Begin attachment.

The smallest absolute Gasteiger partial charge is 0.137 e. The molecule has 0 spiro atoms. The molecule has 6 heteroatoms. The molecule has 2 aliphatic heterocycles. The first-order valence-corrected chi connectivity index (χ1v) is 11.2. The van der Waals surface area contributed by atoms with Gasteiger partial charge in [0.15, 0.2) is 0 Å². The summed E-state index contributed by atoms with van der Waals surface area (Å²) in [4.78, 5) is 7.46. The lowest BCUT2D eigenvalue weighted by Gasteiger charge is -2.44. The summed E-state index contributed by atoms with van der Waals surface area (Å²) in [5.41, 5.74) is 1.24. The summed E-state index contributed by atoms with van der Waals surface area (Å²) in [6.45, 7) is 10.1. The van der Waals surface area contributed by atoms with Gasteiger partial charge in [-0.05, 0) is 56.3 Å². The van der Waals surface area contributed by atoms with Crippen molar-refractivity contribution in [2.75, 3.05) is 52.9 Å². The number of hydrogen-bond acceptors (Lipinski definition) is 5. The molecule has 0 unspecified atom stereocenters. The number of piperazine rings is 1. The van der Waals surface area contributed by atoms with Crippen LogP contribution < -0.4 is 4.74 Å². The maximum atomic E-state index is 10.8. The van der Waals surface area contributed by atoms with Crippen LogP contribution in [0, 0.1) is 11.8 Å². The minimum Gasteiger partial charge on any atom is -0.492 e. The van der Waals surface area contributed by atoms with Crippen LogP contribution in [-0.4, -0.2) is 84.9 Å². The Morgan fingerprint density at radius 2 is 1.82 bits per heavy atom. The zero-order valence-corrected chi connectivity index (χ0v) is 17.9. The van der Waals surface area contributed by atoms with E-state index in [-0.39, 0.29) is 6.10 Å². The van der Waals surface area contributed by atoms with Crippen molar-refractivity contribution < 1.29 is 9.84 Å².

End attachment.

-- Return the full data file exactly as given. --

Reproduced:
The smallest absolute Gasteiger partial charge is 0.137 e. The molecule has 0 spiro atoms. The molecule has 6 heteroatoms. The molecule has 2 aliphatic heterocycles. The first-order valence-corrected chi connectivity index (χ1v) is 11.2. The van der Waals surface area contributed by atoms with Gasteiger partial charge in [0.15, 0.2) is 0 Å². The summed E-state index contributed by atoms with van der Waals surface area (Å²) in [4.78, 5) is 7.46. The lowest BCUT2D eigenvalue weighted by Gasteiger charge is -2.44. The summed E-state index contributed by atoms with van der Waals surface area (Å²) in [5.41, 5.74) is 1.24. The summed E-state index contributed by atoms with van der Waals surface area (Å²) in [6.45, 7) is 10.1. The van der Waals surface area contributed by atoms with Gasteiger partial charge in [-0.05, 0) is 56.3 Å². The van der Waals surface area contributed by atoms with Crippen molar-refractivity contribution in [2.75, 3.05) is 52.9 Å². The number of hydrogen-bond acceptors (Lipinski definition) is 5. The molecule has 0 unspecified atom stereocenters. The number of piperazine rings is 1. The van der Waals surface area contributed by atoms with Crippen LogP contribution < -0.4 is 4.74 Å². The maximum atomic E-state index is 10.8. The van der Waals surface area contributed by atoms with Crippen LogP contribution in [0, 0.1) is 11.8 Å². The minimum Gasteiger partial charge on any atom is -0.492 e. The van der Waals surface area contributed by atoms with Crippen LogP contribution in [-0.4, -0.2) is 84.9 Å². The Morgan fingerprint density at radius 2 is 1.82 bits per heavy atom. The zero-order valence-corrected chi connectivity index (χ0v) is 17.9. The van der Waals surface area contributed by atoms with E-state index in [-0.39, 0.29) is 6.10 Å². The van der Waals surface area contributed by atoms with Crippen molar-refractivity contribution < 1.29 is 9.84 Å².